Gain Movement by saying "No" More Often

Most of us are generally nice people, despite the comments section of most social media pages.  But sometimes our internal problems get compounded because we’re nice.  We’re sometimes too accommodating, and we take on a lot more mental RAM by saying yes when we should be saying no.  

I do this a lot.  Once I accidentally committed myself to be in 5 places in almost the same time period, and I resolved that as long as I put my face in there for a moment to show my support and hang around for a little while, I would be able to fulfill my obligations to all five of these people.  It worked in exactly the opposite way; exactly none of these people were satisfied or happy with my showing up for such a small amount of time, and I was worse off.  Never mind the fact that the whole evening in question was frantic and tiring for me to criss cross town several times over (isn’t it always the way that if you have two or three events on the same evening, they are literally on the other side of town from where you are?  Virginia Beach is gigantic, for the record.)  

We should not need to be told this, but we do.  We do not need to say no to everything.  We literally can’t.  Not just for the reason that we’ll basically piss off everyone that we actually care about, but the more we say yes to everybody else, we can’t say yes to US.  This leads to stagnation on our part, and if we’re no careful, resentment.  I remember thinking in my youth that everyone else seemed to get theirs, but I never ‘got a turn’.   Saying yes to everyone else at the expense of your own development means you’re actively passing on your turn.  Of course, we don’t see it that way.  We have to start seeing it that way.  

However, it’s not as simple as saying “I’m going to start saying no more often”.  Be honest, this is not the first time you’ve heard someone say this to you, and it’s not the first time you’ve tried.  The desire to please and appease people is in many ways just like a drug, and it’s hard to kick the habit.  The majority of us to face this problem just aren’t wired to say no easily.  So we need to make some gradual changes and build on them.  Once we have a foundation in place we can begin to build on that.  Let’s start building that foundation with some items we can start saying no to more often.

First, let’s start saying no to those people who put a drain on you.  Not everyone in your life is a positive influence, and let’s be honest, some of the people in your life are black holes that suck up your energy and positivity.  We must realize that these people aren’t going to support you.  In fact, these folks will in many cases be the first people to say “You’ve changed”, and try to drag you back to their sad place.  On the other hand, there are people who cheer you, build you up, and inspire you to be better.  You know who these people in your life, and you must triage them accordingly.  It’s hard, I know.  I’ve had to do it.   I’ve had a few friends from years past who are no longer a part of my life because I had to make the deceivingly hard choice to cut them out of my life.  I say deceivingly hard because it should be easier, but as humans with feelings and empathy we hesitate.  We may even say to ourselves, “Maybe if I hang in there and lead by example they will follow?”   It’s just as likely you return to where they stay, as opposed to them moving with you.  They may choose at some point to join you, but that doesn’t mean you have to hold their hand.  In the end, I chose to no hold anyone’s hand.  That doesn’t stop anyone from following me, but they do so without my prompting or my help.  We have enough to contend with in our own development to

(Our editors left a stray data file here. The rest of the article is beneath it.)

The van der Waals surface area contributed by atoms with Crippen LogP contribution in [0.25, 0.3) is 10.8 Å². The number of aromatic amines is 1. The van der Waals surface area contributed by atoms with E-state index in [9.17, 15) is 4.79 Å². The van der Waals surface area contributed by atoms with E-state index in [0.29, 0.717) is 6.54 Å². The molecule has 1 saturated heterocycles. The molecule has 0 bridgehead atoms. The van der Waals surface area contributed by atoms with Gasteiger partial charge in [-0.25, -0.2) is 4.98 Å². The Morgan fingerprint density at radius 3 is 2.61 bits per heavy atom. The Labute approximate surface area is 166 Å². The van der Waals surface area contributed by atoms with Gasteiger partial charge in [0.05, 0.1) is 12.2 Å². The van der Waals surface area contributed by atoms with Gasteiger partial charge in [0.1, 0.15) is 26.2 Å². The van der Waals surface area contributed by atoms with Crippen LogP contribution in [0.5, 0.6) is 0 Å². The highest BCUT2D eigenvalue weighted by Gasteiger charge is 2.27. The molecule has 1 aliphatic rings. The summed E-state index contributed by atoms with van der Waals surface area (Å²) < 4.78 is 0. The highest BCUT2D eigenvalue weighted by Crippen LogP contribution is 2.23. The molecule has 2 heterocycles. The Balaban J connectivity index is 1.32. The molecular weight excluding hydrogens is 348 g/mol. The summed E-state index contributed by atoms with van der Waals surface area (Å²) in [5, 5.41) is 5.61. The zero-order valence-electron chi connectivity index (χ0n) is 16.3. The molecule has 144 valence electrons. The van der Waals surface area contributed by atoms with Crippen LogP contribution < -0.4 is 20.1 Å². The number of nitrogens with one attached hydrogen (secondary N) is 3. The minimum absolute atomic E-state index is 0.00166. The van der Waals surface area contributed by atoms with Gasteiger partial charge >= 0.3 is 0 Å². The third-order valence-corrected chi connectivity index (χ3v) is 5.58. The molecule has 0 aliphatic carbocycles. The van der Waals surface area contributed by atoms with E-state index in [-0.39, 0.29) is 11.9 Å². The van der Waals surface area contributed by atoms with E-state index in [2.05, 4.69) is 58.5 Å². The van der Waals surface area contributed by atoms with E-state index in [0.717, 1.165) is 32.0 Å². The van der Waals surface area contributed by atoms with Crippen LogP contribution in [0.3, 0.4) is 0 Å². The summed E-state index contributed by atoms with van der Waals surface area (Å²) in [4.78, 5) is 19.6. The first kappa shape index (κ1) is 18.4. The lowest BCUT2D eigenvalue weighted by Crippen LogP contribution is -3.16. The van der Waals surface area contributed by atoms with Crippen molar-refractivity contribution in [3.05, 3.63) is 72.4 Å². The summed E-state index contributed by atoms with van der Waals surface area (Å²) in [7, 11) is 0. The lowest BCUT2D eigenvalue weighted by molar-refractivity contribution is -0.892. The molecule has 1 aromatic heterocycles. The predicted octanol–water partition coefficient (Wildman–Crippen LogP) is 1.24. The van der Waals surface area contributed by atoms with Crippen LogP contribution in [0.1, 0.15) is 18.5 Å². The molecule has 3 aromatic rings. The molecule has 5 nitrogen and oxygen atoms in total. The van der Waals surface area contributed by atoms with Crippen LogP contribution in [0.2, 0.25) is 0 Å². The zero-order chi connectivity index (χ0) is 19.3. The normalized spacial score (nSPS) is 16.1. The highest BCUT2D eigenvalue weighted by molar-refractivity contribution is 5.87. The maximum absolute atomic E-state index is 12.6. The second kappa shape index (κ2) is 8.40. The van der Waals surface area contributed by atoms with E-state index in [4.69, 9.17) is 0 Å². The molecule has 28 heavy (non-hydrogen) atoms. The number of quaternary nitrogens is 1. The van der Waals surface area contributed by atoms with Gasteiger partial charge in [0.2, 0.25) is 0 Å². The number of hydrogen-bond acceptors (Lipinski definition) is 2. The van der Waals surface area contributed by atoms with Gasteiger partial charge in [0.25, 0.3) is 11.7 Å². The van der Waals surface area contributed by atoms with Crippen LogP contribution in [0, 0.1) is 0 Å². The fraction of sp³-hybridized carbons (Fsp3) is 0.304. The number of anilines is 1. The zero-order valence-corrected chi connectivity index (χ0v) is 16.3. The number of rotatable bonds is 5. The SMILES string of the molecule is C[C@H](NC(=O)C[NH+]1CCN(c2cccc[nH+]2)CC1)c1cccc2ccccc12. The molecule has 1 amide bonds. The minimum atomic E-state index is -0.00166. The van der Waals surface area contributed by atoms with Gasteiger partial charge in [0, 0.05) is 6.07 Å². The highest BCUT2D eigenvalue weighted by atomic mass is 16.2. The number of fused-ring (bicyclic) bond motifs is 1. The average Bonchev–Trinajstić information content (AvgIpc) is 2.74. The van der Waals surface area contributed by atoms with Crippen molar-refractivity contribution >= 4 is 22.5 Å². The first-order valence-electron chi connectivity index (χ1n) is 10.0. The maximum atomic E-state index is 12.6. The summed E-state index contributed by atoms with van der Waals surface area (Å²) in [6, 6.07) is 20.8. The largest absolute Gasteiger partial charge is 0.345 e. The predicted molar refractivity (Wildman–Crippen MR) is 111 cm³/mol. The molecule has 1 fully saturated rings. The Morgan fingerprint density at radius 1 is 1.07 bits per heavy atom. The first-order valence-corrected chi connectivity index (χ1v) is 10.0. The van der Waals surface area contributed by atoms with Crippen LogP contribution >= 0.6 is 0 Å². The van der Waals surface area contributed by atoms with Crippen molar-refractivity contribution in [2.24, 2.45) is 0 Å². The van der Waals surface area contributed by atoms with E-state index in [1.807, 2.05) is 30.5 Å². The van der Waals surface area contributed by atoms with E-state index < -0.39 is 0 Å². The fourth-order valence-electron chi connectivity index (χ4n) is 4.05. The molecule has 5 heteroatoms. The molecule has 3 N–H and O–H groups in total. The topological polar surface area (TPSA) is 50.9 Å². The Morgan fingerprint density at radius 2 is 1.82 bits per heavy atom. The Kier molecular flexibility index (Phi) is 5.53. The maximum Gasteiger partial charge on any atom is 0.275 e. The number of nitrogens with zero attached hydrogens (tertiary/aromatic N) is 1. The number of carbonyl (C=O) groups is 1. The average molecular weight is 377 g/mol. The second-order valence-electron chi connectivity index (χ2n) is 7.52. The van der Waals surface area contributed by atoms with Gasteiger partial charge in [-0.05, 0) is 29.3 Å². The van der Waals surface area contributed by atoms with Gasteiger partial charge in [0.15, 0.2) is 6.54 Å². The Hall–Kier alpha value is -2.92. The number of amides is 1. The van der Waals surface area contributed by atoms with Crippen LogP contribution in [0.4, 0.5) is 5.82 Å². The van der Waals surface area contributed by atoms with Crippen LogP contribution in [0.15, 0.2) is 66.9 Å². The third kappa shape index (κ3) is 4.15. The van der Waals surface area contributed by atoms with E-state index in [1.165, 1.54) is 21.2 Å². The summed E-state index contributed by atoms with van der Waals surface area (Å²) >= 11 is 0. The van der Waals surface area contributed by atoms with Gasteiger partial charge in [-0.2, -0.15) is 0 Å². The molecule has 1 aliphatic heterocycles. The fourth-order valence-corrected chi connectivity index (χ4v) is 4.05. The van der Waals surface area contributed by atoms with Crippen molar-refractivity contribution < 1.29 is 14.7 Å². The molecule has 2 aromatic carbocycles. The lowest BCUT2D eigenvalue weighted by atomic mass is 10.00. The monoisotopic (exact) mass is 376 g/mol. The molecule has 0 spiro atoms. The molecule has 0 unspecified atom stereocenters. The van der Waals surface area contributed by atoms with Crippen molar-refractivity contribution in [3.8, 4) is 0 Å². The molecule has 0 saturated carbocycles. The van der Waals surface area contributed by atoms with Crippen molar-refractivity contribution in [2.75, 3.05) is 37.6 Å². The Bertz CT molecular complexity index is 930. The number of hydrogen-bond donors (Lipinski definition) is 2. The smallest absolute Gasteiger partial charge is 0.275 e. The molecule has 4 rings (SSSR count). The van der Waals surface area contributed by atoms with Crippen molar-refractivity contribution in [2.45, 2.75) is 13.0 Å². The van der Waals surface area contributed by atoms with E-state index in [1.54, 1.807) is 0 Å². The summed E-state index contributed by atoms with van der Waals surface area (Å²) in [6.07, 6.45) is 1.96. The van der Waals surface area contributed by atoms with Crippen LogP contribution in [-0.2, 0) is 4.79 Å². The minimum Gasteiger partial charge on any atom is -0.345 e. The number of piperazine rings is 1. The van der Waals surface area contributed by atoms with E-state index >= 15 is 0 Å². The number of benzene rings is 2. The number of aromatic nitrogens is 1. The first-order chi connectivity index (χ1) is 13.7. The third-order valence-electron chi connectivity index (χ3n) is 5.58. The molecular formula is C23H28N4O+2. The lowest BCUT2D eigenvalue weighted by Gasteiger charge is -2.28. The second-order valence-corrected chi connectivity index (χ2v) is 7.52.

The next thing we need to say no to is other people dictating your agenda.  What do I mean by that?  I mean social media and email, and I mean more of the latter.  We do have an addiction to social media that we need to break (I’ll have more about that in another post), but email is the most disruptive influence on our everyday existence.  Especially if your day job relies on email for communication.  If you check your email first thing in the morning…you’ve lost.  Because while you may have a plan, you’ve got your to do list, you have your Big F’ing Thing of the day to get done, you have a plan…one check of your email first thing in the morning can screw up all of that if someone else’s poor planning becomes your problem to solve.  We’ve all been there, right?   I check my email twice a day.  In fact, my personal email signature tells people when I check my email and that requests are first come-first served, so there’s some transparency there.  It’s also a not so subtle hint that if you’re sending me something for me to find first thing in the morning, I’m not going to see it until i’ve been to work for an hour or so.  Additionally, there’s a point where it’s very plain that I won’t see it until tomorrow.  Additionally, I push people to email so that every request goes in the same channel, and I attack that on a first come first serve basis.  If you text me because you’ve realized you’re not going to get me?  I send you to my email.  If you phone me, I’m sending you to my email. If you stop me in the hall?  I’m sending you to my email.  By limiting my exposure to email, and communicating exactly the times (and the only times) I look at it daily, I control my agenda.  I take care of my priority item of the day first, and then look at email requests for my time.  If I know that my priority item of the day is going to take the majority of the day, it makes it easier for me to decline, or delegate, or refer to someone that can help them better than I can.